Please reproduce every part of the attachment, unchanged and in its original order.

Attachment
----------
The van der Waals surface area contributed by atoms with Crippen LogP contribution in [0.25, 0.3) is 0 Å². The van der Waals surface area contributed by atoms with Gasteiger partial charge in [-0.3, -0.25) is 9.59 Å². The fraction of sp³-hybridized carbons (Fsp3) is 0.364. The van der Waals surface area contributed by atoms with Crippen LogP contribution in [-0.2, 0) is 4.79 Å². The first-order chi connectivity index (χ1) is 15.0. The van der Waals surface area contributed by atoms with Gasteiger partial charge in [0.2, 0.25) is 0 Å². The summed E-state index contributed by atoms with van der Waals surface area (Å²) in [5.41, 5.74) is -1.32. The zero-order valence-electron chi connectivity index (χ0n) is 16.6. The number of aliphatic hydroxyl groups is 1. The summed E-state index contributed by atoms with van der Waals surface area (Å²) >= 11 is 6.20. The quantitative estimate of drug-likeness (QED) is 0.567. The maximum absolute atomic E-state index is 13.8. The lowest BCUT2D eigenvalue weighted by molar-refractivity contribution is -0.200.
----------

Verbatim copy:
The van der Waals surface area contributed by atoms with Crippen LogP contribution in [0.25, 0.3) is 0 Å². The van der Waals surface area contributed by atoms with Gasteiger partial charge in [-0.3, -0.25) is 9.59 Å². The fraction of sp³-hybridized carbons (Fsp3) is 0.364. The van der Waals surface area contributed by atoms with Crippen LogP contribution in [-0.2, 0) is 4.79 Å². The first-order chi connectivity index (χ1) is 15.0. The van der Waals surface area contributed by atoms with Gasteiger partial charge in [0.2, 0.25) is 0 Å². The summed E-state index contributed by atoms with van der Waals surface area (Å²) in [5.41, 5.74) is -1.32. The zero-order valence-electron chi connectivity index (χ0n) is 16.6. The number of aliphatic hydroxyl groups is 1. The summed E-state index contributed by atoms with van der Waals surface area (Å²) >= 11 is 6.20. The quantitative estimate of drug-likeness (QED) is 0.567. The maximum absolute atomic E-state index is 13.8. The lowest BCUT2D eigenvalue weighted by molar-refractivity contribution is -0.200.